Robert William Holley Biography (1922-1993)


Robert William Holley is best known for his 1962-1965 work in chemically isolating pure strands of transfer ribonucleic acid (tRNA), which retrieves specific amino acids for assembly by the cell's ribosomes into proteins. He also determined the complete sequence of one RNA strand. For this work, he shared the 1968 Nobel Prize for physiology or medicine with Har Gobind Khorana and Marshall Nirenberg.

Holley was born in Urbana, Illinois, where his parents were teachers, and received his bachelor's degree from the University of Illinois. He obtained hisPh.D. from Cornell University and spent almost his entire career there, in 1964 becoming professor of biochemistry and molecular biology.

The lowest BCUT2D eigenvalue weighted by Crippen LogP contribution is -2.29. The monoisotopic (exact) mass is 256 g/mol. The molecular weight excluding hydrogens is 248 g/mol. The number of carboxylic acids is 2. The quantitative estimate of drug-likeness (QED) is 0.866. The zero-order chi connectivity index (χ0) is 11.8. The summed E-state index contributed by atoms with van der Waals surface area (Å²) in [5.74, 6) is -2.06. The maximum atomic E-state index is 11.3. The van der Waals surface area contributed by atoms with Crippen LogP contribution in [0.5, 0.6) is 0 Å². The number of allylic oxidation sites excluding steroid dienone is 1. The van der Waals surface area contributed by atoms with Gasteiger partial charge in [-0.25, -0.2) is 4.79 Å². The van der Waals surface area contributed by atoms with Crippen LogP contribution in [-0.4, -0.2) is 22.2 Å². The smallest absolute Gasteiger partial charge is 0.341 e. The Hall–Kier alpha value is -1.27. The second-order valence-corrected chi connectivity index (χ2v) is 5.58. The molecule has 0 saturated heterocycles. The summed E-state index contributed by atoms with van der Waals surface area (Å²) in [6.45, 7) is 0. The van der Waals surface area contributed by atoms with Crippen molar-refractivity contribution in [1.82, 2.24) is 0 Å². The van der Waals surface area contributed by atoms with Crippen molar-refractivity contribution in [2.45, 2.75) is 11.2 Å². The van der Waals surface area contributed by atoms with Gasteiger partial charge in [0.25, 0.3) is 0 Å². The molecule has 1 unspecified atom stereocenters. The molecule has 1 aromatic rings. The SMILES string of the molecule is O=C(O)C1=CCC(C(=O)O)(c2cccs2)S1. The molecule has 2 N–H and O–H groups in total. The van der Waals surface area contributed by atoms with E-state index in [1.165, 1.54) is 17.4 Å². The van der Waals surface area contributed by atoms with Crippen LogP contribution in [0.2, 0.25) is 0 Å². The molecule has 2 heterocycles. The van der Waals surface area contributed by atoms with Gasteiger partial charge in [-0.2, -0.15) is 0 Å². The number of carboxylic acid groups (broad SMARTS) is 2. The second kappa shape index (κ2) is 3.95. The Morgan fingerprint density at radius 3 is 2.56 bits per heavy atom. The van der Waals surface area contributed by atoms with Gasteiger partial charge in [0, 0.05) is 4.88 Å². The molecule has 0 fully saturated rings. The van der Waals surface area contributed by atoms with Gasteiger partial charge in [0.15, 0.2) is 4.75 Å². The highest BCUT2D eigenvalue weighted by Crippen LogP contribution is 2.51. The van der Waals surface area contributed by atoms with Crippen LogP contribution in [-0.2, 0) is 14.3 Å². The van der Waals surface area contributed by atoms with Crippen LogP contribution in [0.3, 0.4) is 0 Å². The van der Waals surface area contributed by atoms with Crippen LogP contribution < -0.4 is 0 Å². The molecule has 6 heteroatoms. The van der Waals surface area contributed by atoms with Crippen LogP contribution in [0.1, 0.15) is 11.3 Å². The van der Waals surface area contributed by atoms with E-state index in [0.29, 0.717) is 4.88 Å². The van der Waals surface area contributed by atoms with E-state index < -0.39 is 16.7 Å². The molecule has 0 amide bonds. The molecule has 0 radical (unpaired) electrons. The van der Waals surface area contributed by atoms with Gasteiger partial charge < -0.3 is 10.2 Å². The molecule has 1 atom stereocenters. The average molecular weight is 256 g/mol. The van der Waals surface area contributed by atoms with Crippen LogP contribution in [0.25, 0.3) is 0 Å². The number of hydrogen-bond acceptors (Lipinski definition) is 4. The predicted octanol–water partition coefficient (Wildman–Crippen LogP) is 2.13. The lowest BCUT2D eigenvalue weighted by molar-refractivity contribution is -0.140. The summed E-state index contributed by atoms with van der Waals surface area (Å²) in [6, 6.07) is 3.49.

Working with yeast RNA, Holley used techniques developed for proteins by Frederick Sanger, including chemical fragmenting, cutting with restriction enzymes, and separating by ion-exchange chromatography and paper electrophoresis. He used snake venom for the first cuts on long strands. After deciphering thebase sequences on the fragments, he reconstructed the sequence of the entirestrand.

Following this, Holley studied the relationship between messenger RNA (mRNA),the first copy of a DNA instruction, and tRNA. He also partially identifiedthe three-dimensional structure of RNA and showed that tRNA was a cloverleaf,rather than a helix as deoxyribonucleic acid (DNA) is.

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